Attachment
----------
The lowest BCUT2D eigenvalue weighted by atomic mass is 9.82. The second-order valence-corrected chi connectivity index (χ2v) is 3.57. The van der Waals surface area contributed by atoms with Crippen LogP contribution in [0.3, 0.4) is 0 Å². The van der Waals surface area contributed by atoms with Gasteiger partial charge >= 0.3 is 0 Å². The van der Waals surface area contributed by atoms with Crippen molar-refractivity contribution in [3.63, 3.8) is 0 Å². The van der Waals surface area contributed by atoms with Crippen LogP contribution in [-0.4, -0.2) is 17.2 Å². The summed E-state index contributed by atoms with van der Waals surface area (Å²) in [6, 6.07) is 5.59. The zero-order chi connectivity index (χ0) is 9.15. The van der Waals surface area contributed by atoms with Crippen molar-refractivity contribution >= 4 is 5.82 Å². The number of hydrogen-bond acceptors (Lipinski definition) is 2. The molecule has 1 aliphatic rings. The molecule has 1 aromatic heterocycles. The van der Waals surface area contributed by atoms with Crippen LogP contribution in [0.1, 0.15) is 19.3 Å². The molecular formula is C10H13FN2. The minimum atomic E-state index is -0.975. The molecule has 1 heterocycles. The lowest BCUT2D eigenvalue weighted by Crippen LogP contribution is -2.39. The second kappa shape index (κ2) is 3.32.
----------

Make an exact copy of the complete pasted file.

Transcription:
The lowest BCUT2D eigenvalue weighted by atomic mass is 9.82. The second-order valence-corrected chi connectivity index (χ2v) is 3.57. The van der Waals surface area contributed by atoms with Crippen LogP contribution in [0.3, 0.4) is 0 Å². The van der Waals surface area contributed by atoms with Gasteiger partial charge >= 0.3 is 0 Å². The van der Waals surface area contributed by atoms with Crippen molar-refractivity contribution in [3.63, 3.8) is 0 Å². The van der Waals surface area contributed by atoms with Crippen LogP contribution in [-0.4, -0.2) is 17.2 Å². The summed E-state index contributed by atoms with van der Waals surface area (Å²) in [6, 6.07) is 5.59. The zero-order chi connectivity index (χ0) is 9.15. The van der Waals surface area contributed by atoms with Crippen molar-refractivity contribution >= 4 is 5.82 Å². The number of hydrogen-bond acceptors (Lipinski definition) is 2. The molecule has 1 aliphatic rings. The molecule has 1 aromatic heterocycles. The van der Waals surface area contributed by atoms with Crippen LogP contribution in [0.1, 0.15) is 19.3 Å². The molecular formula is C10H13FN2. The minimum atomic E-state index is -0.975. The molecule has 1 heterocycles. The lowest BCUT2D eigenvalue weighted by Crippen LogP contribution is -2.39. The second kappa shape index (κ2) is 3.32.